Spring 1997

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Class of 1997

Steuben County Hall of Fame

Charles Corwin, Joshua Mersereau, John Niles

The Steuben County Hall of Fame is sponsored
by the Steuben County Board of Legislators

Charles Corwin

Charles Corwin was born August 27, 1883, in East Orange, New Jersey. His parents, Francis N. W. and Edith Condit Corwin soon recognized his fondness for music. Charles began singing in his family's Episcopal church when he was 8 years old. At 20 he was organist and choirmaster at St. Andrew's Episcopal Church in East Orange.

Charles married Ena Hampton in 1908. She was a choir soloist in East Orange. With their young son William, they moved to Corning in 1914, where in addition to playing the organ and directing the choir at Corning's Christ Church, Mr. Corwin taught piano, organ and voice.

In 1922 he became music director for the Corning Southside public schools and taught music at Corning Free Academy. There he organized an orchestra, a band, a glee club, and even a ukelele club. Charles Corwin fostered whatever flair for music he discovered in his students. And Mrs. Corwin, in addition to homemaking, sang as a choir soloist and directed quartets at several Corning churches.

The Corwins originated the Musical Art Society in 1914 with 50 vocalists from Corning churches and 20 local players in its orchestra. Charles was its director. When the Corning Branch of the Civic Concert Society began in 1928, Ena Corwin was elected president. Eventually this group became the Corning - Painted Post Civic Music Association which brought many famous performers and orchestras to the city.

In 1933 Charles Corwin started the Corning and Painted Post Civic Orchestra. Its first performance was February 25, 1934, with 41 local musicians. They were led Mr. Corwin. Some years later that organization became the Corning Philharmonic Society. Charles Corwin conducted his last concert May 4, 1953. He survived several strokes, but died on February 26, 1954.

Joshua Mersereau

Joshua Mersereau was born June 8, 1759, on Staten Island, New York. He was the fourth Joshua Mersereau in line. The Mersereau family owned an inn and operated businesses on Staten Island and a stage line between New York and Philadelphia. Early in the Revolution they turned over their ships and stage coaches to the American cause. Joshua and his family worked together to report enemy activity to General Washington.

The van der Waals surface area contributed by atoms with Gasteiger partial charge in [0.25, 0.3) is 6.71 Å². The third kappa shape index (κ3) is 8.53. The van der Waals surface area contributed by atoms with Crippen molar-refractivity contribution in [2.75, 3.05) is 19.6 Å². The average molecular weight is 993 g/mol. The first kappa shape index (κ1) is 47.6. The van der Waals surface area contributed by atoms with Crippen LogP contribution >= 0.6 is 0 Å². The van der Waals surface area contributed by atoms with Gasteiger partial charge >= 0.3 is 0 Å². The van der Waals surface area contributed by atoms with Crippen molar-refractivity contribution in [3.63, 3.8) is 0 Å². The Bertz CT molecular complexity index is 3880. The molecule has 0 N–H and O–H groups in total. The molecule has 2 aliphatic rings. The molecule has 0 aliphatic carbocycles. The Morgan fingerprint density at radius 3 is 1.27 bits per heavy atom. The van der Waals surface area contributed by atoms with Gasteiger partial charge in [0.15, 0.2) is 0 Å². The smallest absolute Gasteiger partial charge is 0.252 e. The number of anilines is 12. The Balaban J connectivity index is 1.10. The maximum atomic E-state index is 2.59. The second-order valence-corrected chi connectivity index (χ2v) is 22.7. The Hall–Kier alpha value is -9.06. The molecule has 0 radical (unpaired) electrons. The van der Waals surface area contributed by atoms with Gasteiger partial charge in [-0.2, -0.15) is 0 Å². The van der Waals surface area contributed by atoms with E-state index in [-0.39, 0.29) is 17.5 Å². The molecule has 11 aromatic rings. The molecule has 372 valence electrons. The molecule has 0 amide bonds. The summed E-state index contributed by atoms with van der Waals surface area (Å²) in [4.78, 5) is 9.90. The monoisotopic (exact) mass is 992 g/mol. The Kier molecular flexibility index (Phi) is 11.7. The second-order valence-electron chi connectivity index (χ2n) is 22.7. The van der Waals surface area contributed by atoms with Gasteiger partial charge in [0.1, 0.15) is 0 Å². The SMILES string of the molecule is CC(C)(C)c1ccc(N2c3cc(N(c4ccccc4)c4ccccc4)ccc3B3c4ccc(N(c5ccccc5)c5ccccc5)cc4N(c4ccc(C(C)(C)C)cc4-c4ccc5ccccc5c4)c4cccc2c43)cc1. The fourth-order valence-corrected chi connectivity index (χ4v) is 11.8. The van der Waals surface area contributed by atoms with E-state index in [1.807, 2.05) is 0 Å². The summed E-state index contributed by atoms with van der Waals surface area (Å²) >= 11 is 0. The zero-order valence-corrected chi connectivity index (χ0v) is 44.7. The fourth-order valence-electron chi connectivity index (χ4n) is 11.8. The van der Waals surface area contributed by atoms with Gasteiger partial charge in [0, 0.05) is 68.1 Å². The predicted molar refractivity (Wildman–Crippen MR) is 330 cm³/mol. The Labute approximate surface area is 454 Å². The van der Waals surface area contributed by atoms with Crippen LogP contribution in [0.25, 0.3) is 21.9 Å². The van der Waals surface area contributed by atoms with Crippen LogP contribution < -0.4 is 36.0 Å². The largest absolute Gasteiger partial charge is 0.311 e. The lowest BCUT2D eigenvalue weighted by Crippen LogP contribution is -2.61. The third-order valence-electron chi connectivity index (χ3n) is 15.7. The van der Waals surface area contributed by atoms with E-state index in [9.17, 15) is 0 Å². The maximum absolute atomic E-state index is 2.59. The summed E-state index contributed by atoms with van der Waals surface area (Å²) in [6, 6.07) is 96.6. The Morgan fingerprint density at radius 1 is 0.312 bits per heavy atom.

In December of 1776, Washington asked the Mersereaus to bring boats from the Jersey shore of the Delaware River across to the Pennsylvania side. On Christmas Day the Americans crossed the river, surprised and captured 1000 Hessians at Trenton. The success of the raid rallied American spirits.

Joshua took part in this action and other engagements. After the Yorktown surrender, he was captured and held for awhile on a prison ship.

When the Mersereaus returned to Staten Island and found their properties destroyed, they moved first to Tioga County, New York, then to Unadilla, and finally to Union where Joshua's father died in 1804.

Joshua and his brother John went to Guilford, Chenango County, in 1788, where Joshua set up the first sawmill. There he married Dinah Garritson. Their son Joshua moved to Erwin, Steuben County, and purchased 11,520 acres. An inn he built in Erwin Center is today a residence in the same location, but now in Presho, within the town of Lindley.

Dinah died in Guilford Center in 1822 after 13 births. In 1840, Joshua, 81, moved to Steuben County to spend his last years with his children. He died January 20, 1857, at 97 years, 7 months, and 12 days. At least 8 of his children came to live along the Tioga River; 5 are buried in Presho, and others are nearby. Joshua's brother John had moved earlier with his family to Erwin and he died there in 1841.

John Niles

John Niles was born December 31, 1775, in Colchester, Connecticut, the son of Nathan Niles and Dorcas Beckwith. His early schooling was from his older half brother Elisha. John entered Yale when he was 17, in 1793, and graduated in 1797. John remained in New Haven for theology study with Timothy Dwight, and on 23 October, 1798, was licensed to preach by the New Haven West Association.

Niles was offered the Congregational Church in Durham, but Dr. Dwight urged him to teach at the new Hamilton Oneida Academy that Samuel Kirkland was building at Paris, near Clinton, New York, and John accepted that offer. John Niles had met Hannah Elliott in her home at Killingworth, Connecticut. She was the daughter of George Elliott and Hannah Ely of Lyme.

Hannah and John were married May 13, 1799, and rode to Clinton. After two years running the academy, John was nearly exhausted and they returned to Killingworth for his recuperation. In 1803 they rode off again, this time with baby George to Prattsburgh.

There John established a farm, preached, and organized in 1804 the first church in Steuben County. In 1808 they moved to Bath and John founded an independent religious society, the first church in Bath. It then became a Congregational Church and in 1811 a Presbyterian Church. John Niles also helped start Presbyterian churches in Almond and Angelica and one in Painted Post, which now continues in Corning.

On a trip to Angelica to install a new minister, he became very sick. Three weeks later in Bath on September 13, 1812, John Niles died when he was only 36 years old. He is buried in the Pioneer Cemetery in Bath.

Hannah returned to Killingworth with their three children: George Elliott Niles, Saloma, and Marianne. Hannah died at her family home in 1819.

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